Now you’re ready to understand the hidden strategy that the biggest campaign contributors use to control who wins each primary election. The strategy doesn’t have a name, but it should, so let’s call it the money-backed-vote-splitting tactic.
How does this tactic work? In backroom meetings, people who represent the biggest campaign contributors decide which candidate in each primary race will be their money-backed candidate. If a popular reform-minded candidate enters the primary race, then some money is indirectly and quietly given to a second reform-minded candidate who unwittingly becomes a “spoiler” candidate. The spoiler candidate “splits votes” away from the first reform-minded candidate. And some extra money is spent on advertising to further support the money-backed candidate. The result is that the money-backed candidate usually wins because he (or rarely she) gets more single-mark votes than either one (but not both) of the reform-minded candidates.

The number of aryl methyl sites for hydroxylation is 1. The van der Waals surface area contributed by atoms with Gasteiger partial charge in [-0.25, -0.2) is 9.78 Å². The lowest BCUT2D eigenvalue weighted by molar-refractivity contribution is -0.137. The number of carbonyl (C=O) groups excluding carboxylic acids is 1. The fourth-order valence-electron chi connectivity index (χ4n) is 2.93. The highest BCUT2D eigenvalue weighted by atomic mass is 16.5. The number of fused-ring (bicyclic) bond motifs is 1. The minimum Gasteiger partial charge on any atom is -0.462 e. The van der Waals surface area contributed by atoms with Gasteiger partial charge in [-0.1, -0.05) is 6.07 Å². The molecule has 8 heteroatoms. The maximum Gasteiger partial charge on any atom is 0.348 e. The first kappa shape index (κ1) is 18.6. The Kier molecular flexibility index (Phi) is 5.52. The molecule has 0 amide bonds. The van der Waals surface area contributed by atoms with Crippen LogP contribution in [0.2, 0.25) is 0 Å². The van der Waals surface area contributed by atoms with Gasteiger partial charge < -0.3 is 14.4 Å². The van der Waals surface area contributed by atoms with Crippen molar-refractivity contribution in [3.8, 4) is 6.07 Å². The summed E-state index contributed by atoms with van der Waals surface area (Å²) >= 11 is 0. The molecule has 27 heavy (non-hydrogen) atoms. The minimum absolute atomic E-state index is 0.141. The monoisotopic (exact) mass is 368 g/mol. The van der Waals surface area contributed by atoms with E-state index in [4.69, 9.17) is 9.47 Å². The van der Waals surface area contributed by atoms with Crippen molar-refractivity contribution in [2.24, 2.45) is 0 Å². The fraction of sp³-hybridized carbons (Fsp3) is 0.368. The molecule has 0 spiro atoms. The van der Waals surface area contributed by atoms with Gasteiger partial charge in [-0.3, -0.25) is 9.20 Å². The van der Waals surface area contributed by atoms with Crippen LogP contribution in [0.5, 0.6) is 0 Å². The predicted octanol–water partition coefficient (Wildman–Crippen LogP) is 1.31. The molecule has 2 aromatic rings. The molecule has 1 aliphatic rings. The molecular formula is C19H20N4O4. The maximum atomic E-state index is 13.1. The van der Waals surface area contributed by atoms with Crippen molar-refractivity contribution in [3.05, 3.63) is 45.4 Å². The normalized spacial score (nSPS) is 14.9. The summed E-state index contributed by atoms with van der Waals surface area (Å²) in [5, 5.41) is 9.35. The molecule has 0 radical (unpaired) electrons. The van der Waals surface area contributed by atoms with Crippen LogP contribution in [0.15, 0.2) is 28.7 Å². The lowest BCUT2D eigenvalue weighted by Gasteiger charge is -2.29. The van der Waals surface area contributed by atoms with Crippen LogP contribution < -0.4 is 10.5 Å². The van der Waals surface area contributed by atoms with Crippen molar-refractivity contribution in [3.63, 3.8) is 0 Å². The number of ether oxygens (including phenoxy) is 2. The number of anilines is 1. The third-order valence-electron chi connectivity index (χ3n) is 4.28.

In other words, when needed, money is used to increase the number of candidates, and the tactic becomes the well-known divide and conquer strategy. This very legal tactic works even when a majority of that party’s voters oppose the money-backed candidate. As an example, this tactic contributed to why money-backed John Kerry won the 2004 Democratic presidential primary election against reform-minded candidates John Edwards and Howard Dean, with Dean initially getting some money to split votes away from then-popular candidate Edwards.